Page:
Apr 182013
 

1217100

Thirteen Reasons Why by Jay Asher

Clay Jensen returns home from school to find a mysterious box with his name on it lying on his porch. Inside he discovers thirteen cassette tapes recorded by Hannah Baker, his classmate and crush who committed suicide two weeks earlier.
On tape, Hannah explains that there are thirteen reasons why she decided to end her life. Clay is one of them. If he listens, he’ll find out how he made the list.

Through Hannah and Clay’s dual narratives, debut author Jay Asher weaves an intricate and heartrending story of confusion and desperation that will deeply affect teen readers.

This book had me hooked right from the beginning. I’ve read a few books about teen suicide, but this storyline was so different. Reading the thoughts of the girl who committed suicide, in her own words, was what sets this book apart.

Hannah gives all the reasons why she decides to commit suicide, and even though some of them seem a little small to me, to a teen living through it, it could be a big deal. Our words and deeds can have such a huge impact on others,  we all need to be careful what we say and do. And of course, lots of small things can become one big thing. Plus, we all know that everything doesn’t affect each of us the same.

I loved this book and would recommend it to everyone, no matter their age, and think this book should be required reading for schools.

The power of the tongue is life and death
Proverbs 18:21

  9 Responses to “Book Review: Thirteen Reasons Why by Jay Asher”

  1. I didn’t like this book as much as everyone else did. I appreciate the fact that it makes people think about their actions but I felt like Hannah blamed a lot of her problems on other people.

  2. I don’t think I could read this one, it just seems too sad.

  3. This is a very thought provoking read and would be a great discussion book. I thought it was powerful.

  4. Teen years have to be handled so delicately by adults! Sounds like a good read.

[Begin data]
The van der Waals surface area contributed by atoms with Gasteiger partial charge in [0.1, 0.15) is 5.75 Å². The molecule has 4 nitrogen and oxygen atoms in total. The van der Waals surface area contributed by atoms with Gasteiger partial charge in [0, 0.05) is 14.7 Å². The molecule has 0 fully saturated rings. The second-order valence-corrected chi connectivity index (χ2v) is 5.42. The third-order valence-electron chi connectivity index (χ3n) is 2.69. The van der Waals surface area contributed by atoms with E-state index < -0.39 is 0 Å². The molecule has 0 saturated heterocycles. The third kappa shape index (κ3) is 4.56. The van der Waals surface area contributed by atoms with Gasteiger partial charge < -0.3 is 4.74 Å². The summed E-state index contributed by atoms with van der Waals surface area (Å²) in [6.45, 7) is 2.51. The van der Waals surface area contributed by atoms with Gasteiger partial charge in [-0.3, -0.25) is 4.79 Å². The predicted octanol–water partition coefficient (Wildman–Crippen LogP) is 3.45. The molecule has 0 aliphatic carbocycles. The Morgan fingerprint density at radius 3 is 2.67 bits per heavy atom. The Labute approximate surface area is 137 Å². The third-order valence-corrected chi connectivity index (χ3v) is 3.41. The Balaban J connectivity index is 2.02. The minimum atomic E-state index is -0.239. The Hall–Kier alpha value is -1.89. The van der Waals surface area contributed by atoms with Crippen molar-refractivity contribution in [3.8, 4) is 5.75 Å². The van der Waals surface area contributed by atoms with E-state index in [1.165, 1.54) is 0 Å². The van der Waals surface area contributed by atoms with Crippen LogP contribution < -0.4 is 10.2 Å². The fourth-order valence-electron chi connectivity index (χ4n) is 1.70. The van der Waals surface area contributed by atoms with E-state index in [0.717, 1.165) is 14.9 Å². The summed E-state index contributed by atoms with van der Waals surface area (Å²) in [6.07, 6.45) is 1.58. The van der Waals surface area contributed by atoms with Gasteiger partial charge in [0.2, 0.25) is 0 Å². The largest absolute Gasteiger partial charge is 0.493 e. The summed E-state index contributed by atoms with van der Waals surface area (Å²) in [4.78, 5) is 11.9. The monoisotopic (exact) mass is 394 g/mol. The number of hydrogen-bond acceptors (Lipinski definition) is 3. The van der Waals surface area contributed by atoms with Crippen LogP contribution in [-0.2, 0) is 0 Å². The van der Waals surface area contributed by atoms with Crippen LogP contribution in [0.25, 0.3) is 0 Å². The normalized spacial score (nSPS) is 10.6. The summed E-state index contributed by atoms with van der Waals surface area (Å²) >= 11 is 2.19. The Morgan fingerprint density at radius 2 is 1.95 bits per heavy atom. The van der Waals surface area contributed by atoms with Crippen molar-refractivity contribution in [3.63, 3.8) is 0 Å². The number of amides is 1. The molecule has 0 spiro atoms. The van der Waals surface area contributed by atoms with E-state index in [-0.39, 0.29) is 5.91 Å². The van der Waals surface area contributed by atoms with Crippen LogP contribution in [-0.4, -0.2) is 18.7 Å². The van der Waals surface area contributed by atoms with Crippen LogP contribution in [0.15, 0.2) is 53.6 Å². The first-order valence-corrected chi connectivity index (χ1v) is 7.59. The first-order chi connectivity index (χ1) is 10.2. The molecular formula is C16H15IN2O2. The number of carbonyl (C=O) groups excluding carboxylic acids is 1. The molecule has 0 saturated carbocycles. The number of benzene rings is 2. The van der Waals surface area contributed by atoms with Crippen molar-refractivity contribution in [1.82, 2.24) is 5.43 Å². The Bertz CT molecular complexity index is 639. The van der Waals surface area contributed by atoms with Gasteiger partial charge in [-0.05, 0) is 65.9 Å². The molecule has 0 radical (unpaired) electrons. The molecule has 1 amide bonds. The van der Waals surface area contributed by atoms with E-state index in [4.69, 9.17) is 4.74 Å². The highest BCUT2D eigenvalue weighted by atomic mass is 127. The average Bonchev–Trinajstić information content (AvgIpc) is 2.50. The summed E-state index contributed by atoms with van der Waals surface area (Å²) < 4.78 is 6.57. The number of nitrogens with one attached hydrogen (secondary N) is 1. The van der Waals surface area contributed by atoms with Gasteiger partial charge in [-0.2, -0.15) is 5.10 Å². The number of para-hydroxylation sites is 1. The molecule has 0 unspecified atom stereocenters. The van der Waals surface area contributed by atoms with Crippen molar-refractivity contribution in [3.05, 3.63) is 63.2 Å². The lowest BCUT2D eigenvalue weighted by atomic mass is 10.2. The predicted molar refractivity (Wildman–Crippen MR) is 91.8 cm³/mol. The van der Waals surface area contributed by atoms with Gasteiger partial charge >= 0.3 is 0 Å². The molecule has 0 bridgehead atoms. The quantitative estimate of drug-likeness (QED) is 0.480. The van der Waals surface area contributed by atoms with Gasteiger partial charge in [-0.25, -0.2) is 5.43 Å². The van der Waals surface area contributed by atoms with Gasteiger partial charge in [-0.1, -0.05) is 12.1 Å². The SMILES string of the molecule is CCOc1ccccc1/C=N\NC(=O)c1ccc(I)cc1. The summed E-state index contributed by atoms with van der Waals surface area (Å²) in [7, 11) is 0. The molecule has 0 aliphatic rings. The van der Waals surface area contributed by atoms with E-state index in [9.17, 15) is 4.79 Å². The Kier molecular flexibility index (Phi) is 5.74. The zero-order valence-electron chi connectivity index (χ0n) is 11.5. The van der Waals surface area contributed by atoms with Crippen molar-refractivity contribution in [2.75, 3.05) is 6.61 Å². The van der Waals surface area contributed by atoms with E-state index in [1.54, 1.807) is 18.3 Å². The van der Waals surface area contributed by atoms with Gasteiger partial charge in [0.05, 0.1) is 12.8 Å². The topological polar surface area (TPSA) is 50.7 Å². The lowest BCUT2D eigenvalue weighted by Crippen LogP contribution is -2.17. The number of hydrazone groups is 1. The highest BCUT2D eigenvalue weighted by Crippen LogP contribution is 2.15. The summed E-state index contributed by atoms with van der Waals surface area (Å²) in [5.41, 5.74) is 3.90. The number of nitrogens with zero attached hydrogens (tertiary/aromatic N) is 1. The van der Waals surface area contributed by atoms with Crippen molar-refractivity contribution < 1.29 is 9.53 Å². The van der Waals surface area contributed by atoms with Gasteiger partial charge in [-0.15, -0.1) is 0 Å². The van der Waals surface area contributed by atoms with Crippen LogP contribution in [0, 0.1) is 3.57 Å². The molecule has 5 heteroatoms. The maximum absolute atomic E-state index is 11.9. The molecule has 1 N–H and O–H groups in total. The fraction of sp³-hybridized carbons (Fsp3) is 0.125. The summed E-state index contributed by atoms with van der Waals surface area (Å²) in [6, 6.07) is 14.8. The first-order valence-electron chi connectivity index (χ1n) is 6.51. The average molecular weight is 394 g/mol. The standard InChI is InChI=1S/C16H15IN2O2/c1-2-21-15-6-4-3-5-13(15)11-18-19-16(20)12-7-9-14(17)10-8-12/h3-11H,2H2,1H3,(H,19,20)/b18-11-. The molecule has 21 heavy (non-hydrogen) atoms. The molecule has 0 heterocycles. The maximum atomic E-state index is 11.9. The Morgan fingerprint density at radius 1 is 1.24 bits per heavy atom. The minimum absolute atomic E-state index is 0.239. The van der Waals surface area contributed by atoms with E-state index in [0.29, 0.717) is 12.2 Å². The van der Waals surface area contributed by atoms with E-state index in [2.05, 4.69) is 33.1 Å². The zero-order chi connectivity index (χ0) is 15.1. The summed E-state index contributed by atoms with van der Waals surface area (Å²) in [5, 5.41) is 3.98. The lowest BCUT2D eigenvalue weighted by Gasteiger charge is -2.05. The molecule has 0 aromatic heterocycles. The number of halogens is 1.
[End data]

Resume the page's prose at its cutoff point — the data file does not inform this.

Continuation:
5. Sounds like a really emotional book. I’ll have to add this one to my list.

  6. Hi Vicki,

    I have been waiting to catch a review of this book, by one of you and I think that you did a great job here, Vicki.

    I think that the paragraph you wrote, just summed things up so well, not just with regard to teenagers, but including our interaction with each other as adults.

    We, at least here in the UK, seem to have developed into a ‘me first’ society, where many have scant regard for anyone else’s feelings but their own and where we care even less about how our words and actions will affect anyone else around us.

    I am not a religious person, however it strikes me that society has adopted the maxim of …. ‘do to others as you would have them do to you’ …. only do it first!!

    This is definitely one for my reading list, thanks for the recommendation,

    Yvonne.

  7. I’ve seen this book several times at books stores, picked it up and put it back. It looks very interesting, But I guess I just wasn’t ready to read it. That’s happened to me previously with books I thought I didn’t want to read, like The Lovely Bones. When I read it, I loved it. After your recommendation, I think I’ll get it the next time. Thanks!

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